In Colorado, the Unfair Claims Settlement Practices Act protects consumers from insurance companies that unreasonably deny valid claims following an auto accident.

How Bad Faith Affects a Personal Injury Case

An insurance policy is a contract between the insurance company and the insured. When the insured is liable for an auto accident that injures someone, the insurance company has agreed that it will cover damages up to the limits of the insurance policy.

But the injured party is not necessarily bound by the limits of the defendant’s coverage. If the company has a chance to settle the case within the policy limits and refuses to do so, it could be held liable for all damages — even those in excess of the policy limits — under the legal theory of bad faith.

What is bad faith?

Bad faith is an intentional, dishonest act on the part of an insurance company to choose not to fulfill its legal or contractual obligations to its policyholders.

Although insurance companies have the right to deny claims that are fraudulent or not covered by the policy, they are required to have a reasonable basis for the denial of a claim and are forbidden by federal and state law from acting in bad faith toward their policyholders. This means that the company is not allowed to delay, deny, or otherwise try to escape its obligation to investigate and pay the claim.

There are two types of bad-faith claims:

  • First party: when an insurance company refuses to pay or properly investigate a claim filed by its own insured.
  • Third party: when a first party’s insurance company unreasonably fails to defend, underwrite, or settle a claim within the limits of a policy bought to protect against claims from a third party.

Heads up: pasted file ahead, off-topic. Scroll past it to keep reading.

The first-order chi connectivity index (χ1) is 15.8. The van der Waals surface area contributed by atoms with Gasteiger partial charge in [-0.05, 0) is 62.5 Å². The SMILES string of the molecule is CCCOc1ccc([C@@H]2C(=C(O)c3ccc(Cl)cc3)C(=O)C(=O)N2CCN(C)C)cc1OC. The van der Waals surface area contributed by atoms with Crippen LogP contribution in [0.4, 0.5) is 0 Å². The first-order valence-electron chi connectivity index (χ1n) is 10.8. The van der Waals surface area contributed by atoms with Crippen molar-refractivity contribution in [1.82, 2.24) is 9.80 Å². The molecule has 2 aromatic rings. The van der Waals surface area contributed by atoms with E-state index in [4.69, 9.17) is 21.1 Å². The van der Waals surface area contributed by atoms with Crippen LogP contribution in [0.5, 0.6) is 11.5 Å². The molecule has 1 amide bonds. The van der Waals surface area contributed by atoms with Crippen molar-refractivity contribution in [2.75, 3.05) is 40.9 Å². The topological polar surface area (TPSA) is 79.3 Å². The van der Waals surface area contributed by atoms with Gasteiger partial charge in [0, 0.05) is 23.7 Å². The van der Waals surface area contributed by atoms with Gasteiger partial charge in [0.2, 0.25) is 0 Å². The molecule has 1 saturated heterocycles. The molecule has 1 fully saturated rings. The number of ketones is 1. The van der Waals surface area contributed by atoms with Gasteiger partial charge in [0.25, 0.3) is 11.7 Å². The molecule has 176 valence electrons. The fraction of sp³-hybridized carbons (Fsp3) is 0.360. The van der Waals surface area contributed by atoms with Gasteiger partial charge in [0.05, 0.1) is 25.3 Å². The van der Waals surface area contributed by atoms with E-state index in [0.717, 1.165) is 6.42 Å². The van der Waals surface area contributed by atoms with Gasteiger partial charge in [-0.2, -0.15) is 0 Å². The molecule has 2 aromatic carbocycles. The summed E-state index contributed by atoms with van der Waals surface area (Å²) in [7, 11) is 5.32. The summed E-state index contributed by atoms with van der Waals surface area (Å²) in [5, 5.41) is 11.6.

Colorado bad-faith claims are governed by the Unfair Claims Settlement Practices Act and are a way to protect consumers from insurance companies that unreasonably deny valid claims. According to state law, the determination regarding whether the insurer’s delay or denial was unreasonable depends upon whether it was done with reckless disregard, meaning without concern of injury to others.

Examples of Reckless Disregard by an Insurance Company

Some ways that an insurance company can exhibit reckless disregard in its dealings with policyholders include:

  • Misrepresentation of relevant facts or policy provisions
  • Failure to communicate
  • Failure to investigate claims
  • Refusal to pay a claim without reasonable investigation
  • Failure to affirm or deny coverage within a reasonable period of time
  • Failure to promptly settle claims in which liability is clear
  • Requirement of unnecessary documents in an effort to delay investigations or payments.

Reckless disregard refers to actions taken with an awareness of the danger involved, all the while ignoring the potentially negative consequences of doing so.

What can I do if an insurer is treating me unfairly?

If you can prove that your insurer unreasonably rejected your claim and engaged in bad-faith conduct, you may be eligible to recover damages under the provisions of the policy. You also may be eligible to recover damages for emotional harm, loss of income, and legal fees. In cases in which the insurer’s conduct was flagrant or egregious, you may be eligible for punitive damages as well.

If you believe that you have been the victim of bad faith on the part of an insurance company, contact experienced Colorado personal injury attorney Daniel R. Rosen to discuss the details of your case.

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